'Enemies of the state' shun vital auctions as fear spreads

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The Independent Online

"I am calling it a false start," said big Pat Devenish bravely yesterday, after Zimbabwe's international tobacco auction floor opened.

Looking at the prices being flashed on to his screen in the offices above the auction room, Mr Devenish, the auctioneer's managing director, tried not to be gloomy, even though only half the tobacco usually expected turned up and then fetched a mere US95 cents a kilo, compared to $1.23 on the first day last year.

Others were less diplomatic. "It is pathetic," said Red O'Connell, a metal salesman, on what ought to have been a bullish day for the tobacco industry. According to Mr Devenish, Zimbabwe is enjoying its highest ever yield and possibly best ever quality.

But any farmer who could afford to stay away yesterday did. Those that did attend rattled around in the cavernous hall traversed by trains of tiny trolleys, many completely devoid of bales. Only 50 white commercial farmers turned out along with a couple of hundred of small scale black farmers - less than half of the usual auction crowd.

Political disaster looms as the campaign of violence waged by President Robert Mugabe's Zanu-PF party against the opposition Movement for Democratic Change sweeps the country.

Yesterday just confirmed to Mr O'Connell that economic disaster is riding in its wake. His company, Metal Sales Group, has seen a dramatic downturn in demand for metal used by companies supplying farm irrigation equipment. "I have never known a worse time than this," says Mr O'Connell, who moved to Zimbabwe from Ireland 25 years ago. "Every other company connected with agriculture is in the same boat. Farmers are just not investing in their land."

Small wonder when they do not know how much longer they will own it if the government presses ahead with a redistribution programme after the current land grab. At an emotional memorial service on Tuesday for David Stevens, one of two white farmers who was killed in the recent violence, farmers made it clear that they would not be rushing to market.

Some blame the delays on Zanu-PF attacks on farm workers and farmers. But after being branded enemies of the state by Mr Mugabe, some are clearly in no hurry to sell a product that brings in the bulk of Zimbabwe's foreign currency and so replenish the government's empty coffers.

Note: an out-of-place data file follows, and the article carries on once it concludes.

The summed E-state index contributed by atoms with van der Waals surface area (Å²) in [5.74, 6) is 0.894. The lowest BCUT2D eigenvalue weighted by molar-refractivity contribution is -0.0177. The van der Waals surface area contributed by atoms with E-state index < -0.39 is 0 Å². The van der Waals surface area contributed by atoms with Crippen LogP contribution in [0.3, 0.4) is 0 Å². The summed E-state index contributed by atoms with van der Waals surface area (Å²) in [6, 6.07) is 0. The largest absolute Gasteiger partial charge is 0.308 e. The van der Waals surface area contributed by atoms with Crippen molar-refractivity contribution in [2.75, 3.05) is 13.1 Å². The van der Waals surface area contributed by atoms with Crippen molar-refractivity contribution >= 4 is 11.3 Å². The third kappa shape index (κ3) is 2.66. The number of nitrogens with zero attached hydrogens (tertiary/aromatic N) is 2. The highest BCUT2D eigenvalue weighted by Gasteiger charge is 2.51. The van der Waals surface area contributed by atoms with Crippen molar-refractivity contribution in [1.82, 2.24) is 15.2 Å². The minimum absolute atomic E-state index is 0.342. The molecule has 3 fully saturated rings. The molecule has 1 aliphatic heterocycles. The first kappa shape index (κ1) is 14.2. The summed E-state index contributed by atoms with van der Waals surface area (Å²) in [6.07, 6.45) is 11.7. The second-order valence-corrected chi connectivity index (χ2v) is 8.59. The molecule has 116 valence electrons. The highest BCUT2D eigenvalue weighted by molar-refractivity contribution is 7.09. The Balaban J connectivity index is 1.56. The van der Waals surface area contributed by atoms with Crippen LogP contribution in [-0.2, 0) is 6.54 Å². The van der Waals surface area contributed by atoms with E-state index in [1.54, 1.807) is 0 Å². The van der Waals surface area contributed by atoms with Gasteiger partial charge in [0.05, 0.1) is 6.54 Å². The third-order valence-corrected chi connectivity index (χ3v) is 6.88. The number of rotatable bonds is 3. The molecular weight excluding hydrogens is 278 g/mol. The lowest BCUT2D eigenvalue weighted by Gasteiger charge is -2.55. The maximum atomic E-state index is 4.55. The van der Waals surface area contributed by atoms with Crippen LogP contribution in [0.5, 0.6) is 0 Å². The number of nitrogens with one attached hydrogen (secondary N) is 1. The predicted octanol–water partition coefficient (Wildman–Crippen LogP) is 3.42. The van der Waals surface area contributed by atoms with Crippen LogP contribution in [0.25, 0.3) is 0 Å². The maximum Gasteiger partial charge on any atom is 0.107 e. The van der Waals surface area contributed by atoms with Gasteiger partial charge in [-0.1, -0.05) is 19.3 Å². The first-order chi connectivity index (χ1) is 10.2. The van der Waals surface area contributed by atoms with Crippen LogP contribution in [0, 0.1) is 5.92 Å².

Mr Devenish said farmers were holding off in the hope of a currency devaluation to combat the dire economic situation. The auctions last until October and tobacco is not highly perishable. But with the banks anxious for loan repayments and the possibility that further land invasions could lead to tobacco being burned by war veterans before it leaves the barn, some farmers will be unable to delay sale for long.

Yesterday the Zimbabwe Tobacco Association advised farmers to delay bringing their tobacco to town until early May. But Mr Devenish warned that international buyers might be even slower to auction. After it is purchased, tobacco takes months to process before being shipped to the purchaser. Some buyers could decide that a worsening political crisis may mean they will never see the tobacco they have paid for.

Mr Devenish believes the current political turmoil is almost as great a disincentive to early sale as the desire for devaluation. "This country is on the verge of anarchy," he said.

While whites with huge farms can hold off, small scale black farmers have few options. Godfrey, 45, farms just eight hectares of tobacco, 300km west of Harare. He is successful in his own modest way, having started a shop and a transport company with his tobacco profits.

"I had to sell today just to live, though I too would prefer to wait for a devaluation," said the father of four. Would he also like some more land, as the government is promising a disenchanted electorate? Sure, he says. But he does not need to grab it from whites. "I already farm on redistributed land and I rent from others already granted land [which they are] uninterested in farming. There is already a lot of idle land owned by the government. We should make proper use of that first."

But would the return of land Zanu says was stolen by colonialists win the party his vote? Godfrey pulls down his baseball cap and squints left and right to make certain no one is listening. "No," he says. "For the main thing is corruption, not land. Whatever the government says, not everyone can farm. Land was not given to those of us who had showed we can farm but to the friends of politicians."

He says his community, like others, is being intimidated. Zanu, he says, has tried to stamp out support for the opposition after its local officials were recently humiliated when no one came to a rally they organised. Although Zanu has always controlled rural areas like his, an MDC rally attracted 300 the same week, despite Zanu attempts to disrupt it.

Godfrey did not fight the liberation war but his brothers did. He says that the notion that war veterans are leading the campaign against white farms is ludicrous. "My brothers are embarrassed. Those men are not war veterans but thugs. People are just hungry for change," he said, his voice rising despite the danger. "But they are frightened as well. In our local townships, soldiers have suddenly appeared. Not many, but enough to make people fear a war if Zanu loses."

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